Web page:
©2018 by Foreign Policy Press

Can Personality Predict Politicians' Decisions?

November 8, 2019

Understanding the characteristics of those who govern us has been of interest for millennia.

 

Some of the most well-known political philosophers have written on the importance of individuals, their temperament and their capacities to govern.

 

Plato mused of the ideal ruler being reared from an early age to possess the correct characteristics for effective governance. Niccolo Machiavelli prescribed core strategies and characteristics that an effective ruler must adopt. I could go on...

 

 

There is evidence that different personality traits can influence politicians and the decisions they make. Decisions like striving for greater positions of power and leadership but also more general decisions such as what type of campaign they want to run and how they choose to treat their political allies and adversaries. 

 

One of the strongest indicators relating to personality traits and political strategy is a politician's levels of conscientiousness and agreeableness. High levels of conscientiousness and agreeableness were strong predictors of having higher than average power aspiration. Similarly, it has been found that politicians who score highly on scales of assertiveness and extraversion were not only more likely to take the decision to pursue higher office and leadership positions, and that they were more likely to be given these positions than those who were more introverted and neurotic due to increased confidence and self-assurance.

 

Personality traits can also predict the type of campaigns politicians run. Those who score higher on the socially desirable traits such as agreeableness and openness will tend to run more positive campaigns and adopt a more positive tone to their political rhetoric because of their generally more positive outlook.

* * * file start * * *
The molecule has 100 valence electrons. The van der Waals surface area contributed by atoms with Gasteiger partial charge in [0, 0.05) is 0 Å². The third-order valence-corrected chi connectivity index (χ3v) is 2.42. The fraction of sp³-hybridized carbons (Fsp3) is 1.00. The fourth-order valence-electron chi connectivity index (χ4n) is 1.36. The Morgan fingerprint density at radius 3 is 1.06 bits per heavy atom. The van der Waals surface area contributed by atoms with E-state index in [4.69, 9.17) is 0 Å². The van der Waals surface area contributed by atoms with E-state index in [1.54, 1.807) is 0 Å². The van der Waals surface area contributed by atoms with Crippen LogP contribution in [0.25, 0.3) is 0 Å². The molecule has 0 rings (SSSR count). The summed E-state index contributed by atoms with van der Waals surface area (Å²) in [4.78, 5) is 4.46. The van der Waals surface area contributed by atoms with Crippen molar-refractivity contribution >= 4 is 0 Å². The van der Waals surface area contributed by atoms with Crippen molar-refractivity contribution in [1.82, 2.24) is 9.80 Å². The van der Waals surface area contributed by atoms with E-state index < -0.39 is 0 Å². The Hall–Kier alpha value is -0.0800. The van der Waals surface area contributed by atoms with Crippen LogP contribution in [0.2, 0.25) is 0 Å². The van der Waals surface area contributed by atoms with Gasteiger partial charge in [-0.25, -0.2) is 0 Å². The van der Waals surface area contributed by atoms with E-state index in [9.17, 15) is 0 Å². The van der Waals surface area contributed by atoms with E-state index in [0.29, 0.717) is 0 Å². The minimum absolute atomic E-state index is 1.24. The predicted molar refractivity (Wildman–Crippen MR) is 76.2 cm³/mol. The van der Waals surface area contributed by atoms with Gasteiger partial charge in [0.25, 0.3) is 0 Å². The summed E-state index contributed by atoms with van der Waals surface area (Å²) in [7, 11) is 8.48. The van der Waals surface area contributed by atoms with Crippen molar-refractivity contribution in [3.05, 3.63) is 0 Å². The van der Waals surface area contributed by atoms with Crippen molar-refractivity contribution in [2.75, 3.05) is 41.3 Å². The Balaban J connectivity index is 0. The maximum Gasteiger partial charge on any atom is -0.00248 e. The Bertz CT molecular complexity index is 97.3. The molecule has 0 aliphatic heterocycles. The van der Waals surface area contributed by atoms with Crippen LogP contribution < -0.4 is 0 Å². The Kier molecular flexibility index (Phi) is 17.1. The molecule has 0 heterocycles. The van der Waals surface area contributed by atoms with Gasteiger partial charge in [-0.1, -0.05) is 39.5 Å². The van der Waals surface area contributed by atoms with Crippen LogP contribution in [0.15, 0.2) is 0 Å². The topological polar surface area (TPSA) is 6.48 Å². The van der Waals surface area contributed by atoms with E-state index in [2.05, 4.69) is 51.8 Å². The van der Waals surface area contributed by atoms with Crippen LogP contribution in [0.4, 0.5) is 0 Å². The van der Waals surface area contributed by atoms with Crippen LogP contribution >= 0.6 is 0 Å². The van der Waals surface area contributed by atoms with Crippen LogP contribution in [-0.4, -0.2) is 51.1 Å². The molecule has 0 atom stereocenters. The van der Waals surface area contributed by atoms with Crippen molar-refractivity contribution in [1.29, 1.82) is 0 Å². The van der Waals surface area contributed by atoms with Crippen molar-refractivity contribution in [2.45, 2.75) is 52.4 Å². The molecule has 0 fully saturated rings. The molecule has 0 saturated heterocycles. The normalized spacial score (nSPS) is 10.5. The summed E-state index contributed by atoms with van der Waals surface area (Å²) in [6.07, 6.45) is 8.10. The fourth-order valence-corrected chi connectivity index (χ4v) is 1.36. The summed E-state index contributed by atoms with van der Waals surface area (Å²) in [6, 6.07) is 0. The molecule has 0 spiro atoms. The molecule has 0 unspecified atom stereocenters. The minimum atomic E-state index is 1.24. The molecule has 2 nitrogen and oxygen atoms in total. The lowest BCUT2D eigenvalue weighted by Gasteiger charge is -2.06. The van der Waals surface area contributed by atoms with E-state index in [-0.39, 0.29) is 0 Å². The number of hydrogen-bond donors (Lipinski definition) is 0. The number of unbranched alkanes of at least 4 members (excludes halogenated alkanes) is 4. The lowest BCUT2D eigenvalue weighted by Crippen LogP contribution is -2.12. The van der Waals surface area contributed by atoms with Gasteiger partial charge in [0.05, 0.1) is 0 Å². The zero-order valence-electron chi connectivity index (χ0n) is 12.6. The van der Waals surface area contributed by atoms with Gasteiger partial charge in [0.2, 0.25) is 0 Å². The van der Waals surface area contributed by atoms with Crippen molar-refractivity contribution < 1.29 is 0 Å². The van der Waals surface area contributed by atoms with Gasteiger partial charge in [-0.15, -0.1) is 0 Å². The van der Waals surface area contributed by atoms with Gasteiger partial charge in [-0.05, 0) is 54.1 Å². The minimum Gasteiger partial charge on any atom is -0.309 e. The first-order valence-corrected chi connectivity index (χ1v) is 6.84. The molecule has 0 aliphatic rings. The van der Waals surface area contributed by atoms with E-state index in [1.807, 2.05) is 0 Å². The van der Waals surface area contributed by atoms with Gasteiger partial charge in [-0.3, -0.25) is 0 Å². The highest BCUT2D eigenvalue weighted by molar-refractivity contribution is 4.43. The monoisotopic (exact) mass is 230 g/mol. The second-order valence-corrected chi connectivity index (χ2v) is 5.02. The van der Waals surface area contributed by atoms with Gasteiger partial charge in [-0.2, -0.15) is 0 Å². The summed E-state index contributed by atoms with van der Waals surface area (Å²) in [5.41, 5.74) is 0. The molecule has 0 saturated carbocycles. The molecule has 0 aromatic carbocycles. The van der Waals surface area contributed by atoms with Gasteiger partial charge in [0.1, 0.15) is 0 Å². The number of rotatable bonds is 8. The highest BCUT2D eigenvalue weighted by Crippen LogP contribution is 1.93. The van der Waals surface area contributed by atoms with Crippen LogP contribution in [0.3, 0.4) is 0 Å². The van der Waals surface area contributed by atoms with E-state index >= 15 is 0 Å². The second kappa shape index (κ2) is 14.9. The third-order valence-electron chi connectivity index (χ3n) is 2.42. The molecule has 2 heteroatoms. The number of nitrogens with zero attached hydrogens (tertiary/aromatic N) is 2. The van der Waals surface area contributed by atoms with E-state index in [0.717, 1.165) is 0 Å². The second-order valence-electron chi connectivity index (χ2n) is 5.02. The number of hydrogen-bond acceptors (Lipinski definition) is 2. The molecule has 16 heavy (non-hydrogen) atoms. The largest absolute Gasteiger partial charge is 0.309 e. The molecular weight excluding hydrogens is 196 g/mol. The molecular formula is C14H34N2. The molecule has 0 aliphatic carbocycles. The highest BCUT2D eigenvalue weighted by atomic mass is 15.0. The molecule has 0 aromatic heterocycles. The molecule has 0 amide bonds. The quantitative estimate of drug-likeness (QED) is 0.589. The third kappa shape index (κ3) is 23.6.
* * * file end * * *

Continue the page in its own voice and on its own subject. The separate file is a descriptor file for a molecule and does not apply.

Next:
Traits of leadership and confidence can also influence politicians' decisions to cooperate with counterparts, as this heightened sense of responsibility can induce leaders to engage with those whom they disagree.

 

It is also worth exploring the importance of politicians' scores on the Dark Triad scale – a scale of Machiavellianism, psychopathy and narcissism.

 

Those scoring highly in the aforementioned traits not only turned to ‘socially malevolent’ behaviour and actions, but they are more likely to be a populist candidate or politician. This can be down to populism having an inherently emotional element to its rhetoric through evoking notions of class-based aggravation, with such emotionality inviting those who find it easier to manipulate emotion into the populist realm.

 

Politicians who exhibited a stronger level of psychopathy also tended to be able to function better under pressure, as such, performed better as leaders and in crisis-management scenarios due to the low emotional impact events have on them.

 

It is axiomatic to say that those in power must be observed and the public – as well as the institutions through which they operate – must keep them in check. But this type of analysis of politicians and leaders is also vital to maintaining a healthy polity, as understanding politicians’ personality traits and psychology can enable us to understand what kind of leader they will be, and we can use that in our assessment of whether to elect them or not.

 

As Fred Greenstein emphasised, if politicians’ behaviour is obscure, then it is ‘all the more reason to seek to illuminate them’.

 

In addition, several studies suggest that voters are more likely to vote for politicians with personality traits that align with their own. As such, analysing the significance of personality in politics can make voter-allegiance more understandable and make the realm of politics as a whole more accessible and transparent. 

 

Author: Nathan Irwin

Nathan is a Politics and International Relations student at the University of Durham

 

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